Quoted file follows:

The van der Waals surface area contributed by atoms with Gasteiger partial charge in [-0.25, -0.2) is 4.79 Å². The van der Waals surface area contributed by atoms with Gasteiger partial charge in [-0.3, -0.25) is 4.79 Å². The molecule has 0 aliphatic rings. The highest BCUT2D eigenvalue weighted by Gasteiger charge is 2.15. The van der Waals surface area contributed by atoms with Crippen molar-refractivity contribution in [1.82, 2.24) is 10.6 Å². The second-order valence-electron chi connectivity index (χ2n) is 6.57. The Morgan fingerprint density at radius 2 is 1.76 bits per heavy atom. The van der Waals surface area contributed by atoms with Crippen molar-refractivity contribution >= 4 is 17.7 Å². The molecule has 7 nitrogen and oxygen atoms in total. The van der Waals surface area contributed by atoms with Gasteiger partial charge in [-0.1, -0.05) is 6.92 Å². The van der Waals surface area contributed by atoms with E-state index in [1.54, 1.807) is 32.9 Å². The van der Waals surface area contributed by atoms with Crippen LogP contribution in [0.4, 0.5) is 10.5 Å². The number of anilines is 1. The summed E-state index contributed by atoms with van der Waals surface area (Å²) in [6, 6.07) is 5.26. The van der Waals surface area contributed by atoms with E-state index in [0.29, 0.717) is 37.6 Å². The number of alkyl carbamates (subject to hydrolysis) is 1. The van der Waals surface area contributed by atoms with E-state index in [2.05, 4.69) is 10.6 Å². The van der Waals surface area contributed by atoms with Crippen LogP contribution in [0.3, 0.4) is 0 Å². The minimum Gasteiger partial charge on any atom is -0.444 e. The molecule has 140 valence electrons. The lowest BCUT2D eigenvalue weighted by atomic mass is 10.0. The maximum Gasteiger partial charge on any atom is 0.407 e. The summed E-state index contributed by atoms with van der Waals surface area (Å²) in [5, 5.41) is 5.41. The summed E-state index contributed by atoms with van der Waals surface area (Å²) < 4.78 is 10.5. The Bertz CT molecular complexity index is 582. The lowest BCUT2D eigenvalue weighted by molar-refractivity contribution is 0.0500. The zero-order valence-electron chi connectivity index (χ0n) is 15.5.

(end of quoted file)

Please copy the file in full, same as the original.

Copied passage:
The van der Waals surface area contributed by atoms with Gasteiger partial charge in [-0.25, -0.2) is 4.79 Å². The van der Waals surface area contributed by atoms with Gasteiger partial charge in [-0.3, -0.25) is 4.79 Å². The molecule has 0 aliphatic rings. The highest BCUT2D eigenvalue weighted by Gasteiger charge is 2.15. The van der Waals surface area contributed by atoms with Crippen molar-refractivity contribution in [1.82, 2.24) is 10.6 Å². The second-order valence-electron chi connectivity index (χ2n) is 6.57. The Morgan fingerprint density at radius 2 is 1.76 bits per heavy atom. The van der Waals surface area contributed by atoms with Crippen molar-refractivity contribution >= 4 is 17.7 Å². The molecule has 7 nitrogen and oxygen atoms in total. The van der Waals surface area contributed by atoms with Gasteiger partial charge in [-0.1, -0.05) is 6.92 Å². The van der Waals surface area contributed by atoms with E-state index in [1.54, 1.807) is 32.9 Å². The van der Waals surface area contributed by atoms with Crippen LogP contribution in [0.4, 0.5) is 10.5 Å². The number of anilines is 1. The summed E-state index contributed by atoms with van der Waals surface area (Å²) in [6, 6.07) is 5.26. The van der Waals surface area contributed by atoms with E-state index in [0.29, 0.717) is 37.6 Å². The number of alkyl carbamates (subject to hydrolysis) is 1. The van der Waals surface area contributed by atoms with E-state index in [2.05, 4.69) is 10.6 Å². The van der Waals surface area contributed by atoms with Crippen LogP contribution in [0.3, 0.4) is 0 Å². The minimum Gasteiger partial charge on any atom is -0.444 e. The molecule has 140 valence electrons. The lowest BCUT2D eigenvalue weighted by atomic mass is 10.0. The maximum Gasteiger partial charge on any atom is 0.407 e. The summed E-state index contributed by atoms with van der Waals surface area (Å²) in [5, 5.41) is 5.41. The summed E-state index contributed by atoms with van der Waals surface area (Å²) < 4.78 is 10.5. The Bertz CT molecular complexity index is 582. The lowest BCUT2D eigenvalue weighted by molar-refractivity contribution is 0.0500. The zero-order valence-electron chi connectivity index (χ0n) is 15.5.